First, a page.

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The Strange Color of Your Body’s Tears
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The Strange Color of Your Body’s Tears (2013)

WARNING: SPOILERS

The Italian horror/sex genre giallo, popularized by directors like Mario Bava in the 1960s and ’70s, uses elements of nightmare within its narrative but the narrative itself is fairly straightforward. “The Strange Color of Your Body’s Tears,” a French-language homage to the genre by Hélene Cattet and Bruno Forzani (“Amer”), is less narrative and more nightmare.

It’s also boring. The way other people’s dreams are boring.

Written byHélène Cattet
Bruno Forzani
Directed byHélène Cattet
Bruno Forzani
StarringKlaus Tange
Ursula Bedena
Joe Koener
Birgit Yew

As Dan (Klaus Tange) returns to Paris from a business trip, we see, intercut, a woman involved in kinky sex games gone awry. At home, Dan’s wife, Edwige (whose name is an homage to giallo actress Edwige Fenech), is missing, yet the apartment door is chained from inside. How?

Dan searches, obsessed, anxious. A detective shows up, suspicious. An older neighbor woman in apartment 7 sits in the shadows (with great legs) and talks of how her husband went missing. She blames the apartment above, but when Dan ascends the stairs he’s on the roof, where a naked woman stands on the ledge. They share a cigarette.

By this point, it’s almost a parody of a foreign movie: the sexuality, the incomprehensibility, the dreamscape.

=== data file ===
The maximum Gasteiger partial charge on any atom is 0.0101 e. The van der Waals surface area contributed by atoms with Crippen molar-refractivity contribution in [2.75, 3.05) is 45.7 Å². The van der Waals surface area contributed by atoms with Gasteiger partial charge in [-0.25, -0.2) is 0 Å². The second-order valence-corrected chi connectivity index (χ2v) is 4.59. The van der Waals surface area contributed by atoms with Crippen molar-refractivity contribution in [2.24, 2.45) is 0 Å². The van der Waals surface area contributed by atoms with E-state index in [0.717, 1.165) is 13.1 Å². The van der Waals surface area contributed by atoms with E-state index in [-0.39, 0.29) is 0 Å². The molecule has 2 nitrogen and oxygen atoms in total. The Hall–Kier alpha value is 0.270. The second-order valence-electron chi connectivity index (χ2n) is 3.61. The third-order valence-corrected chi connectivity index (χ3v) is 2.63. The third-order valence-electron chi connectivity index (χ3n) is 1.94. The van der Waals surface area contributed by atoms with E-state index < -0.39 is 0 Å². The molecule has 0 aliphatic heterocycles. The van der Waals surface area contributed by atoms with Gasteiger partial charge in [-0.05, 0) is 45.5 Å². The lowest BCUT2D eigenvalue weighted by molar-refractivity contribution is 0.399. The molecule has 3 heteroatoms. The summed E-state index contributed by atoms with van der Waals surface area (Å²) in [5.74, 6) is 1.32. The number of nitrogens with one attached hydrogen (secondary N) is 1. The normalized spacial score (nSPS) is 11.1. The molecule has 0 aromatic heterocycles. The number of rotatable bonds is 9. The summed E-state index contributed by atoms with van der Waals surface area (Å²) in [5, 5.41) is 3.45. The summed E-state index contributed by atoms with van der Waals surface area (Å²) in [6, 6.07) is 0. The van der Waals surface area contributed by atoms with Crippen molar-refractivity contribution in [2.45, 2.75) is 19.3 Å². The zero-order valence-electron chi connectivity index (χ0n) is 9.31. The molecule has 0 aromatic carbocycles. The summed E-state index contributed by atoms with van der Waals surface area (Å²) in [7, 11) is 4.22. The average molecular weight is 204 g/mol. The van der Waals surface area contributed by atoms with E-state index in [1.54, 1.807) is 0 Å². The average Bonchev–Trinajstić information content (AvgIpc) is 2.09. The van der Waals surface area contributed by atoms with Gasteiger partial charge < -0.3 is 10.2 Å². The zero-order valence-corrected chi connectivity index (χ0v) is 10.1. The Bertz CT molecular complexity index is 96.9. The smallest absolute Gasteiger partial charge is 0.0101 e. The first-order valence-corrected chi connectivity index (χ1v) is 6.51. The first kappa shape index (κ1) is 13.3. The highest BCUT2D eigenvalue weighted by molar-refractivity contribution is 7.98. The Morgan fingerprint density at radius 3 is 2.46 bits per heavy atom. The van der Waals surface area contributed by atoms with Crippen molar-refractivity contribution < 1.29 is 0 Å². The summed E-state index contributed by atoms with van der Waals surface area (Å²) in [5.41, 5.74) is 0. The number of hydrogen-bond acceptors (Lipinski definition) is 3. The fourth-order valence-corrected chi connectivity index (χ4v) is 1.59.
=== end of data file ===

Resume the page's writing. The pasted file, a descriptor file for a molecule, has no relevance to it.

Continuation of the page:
It gets more confusing. Does Dan wake with his wife’s head in his bed? Doe he wake to get slashed in the back? Is he awake? Where does sleeping end and waking begin? Do we care?

Everyone has their own story, even the suspicious detective. We get his in flashback. When we came back to the apartment, Dan asks, straight-faced, “What has it got to do with my wife?” I laughed out loud.

The movie, suffused in reds and greens, is as repetitious as hell, and includes many closeups of male eyes in panic or desire, and women, losing clothes or encased in fetishistic gloves, forever out of reach. I found a few lines and images in the second half intellectually stimulating but it wasn’t enough, and the resolution was awful: clouding what felt like a rare insight.

Larger question: Why are we getting all of these arthouse versions of exploitation flicks? They were part of my “11 Worst Movies and Five Worst Trends of 2013,” and they still seem with us.

—September 3, 2014

The review originally appeared in shorter form in the Seattle Times.

© 2014 Erik Lundegaard

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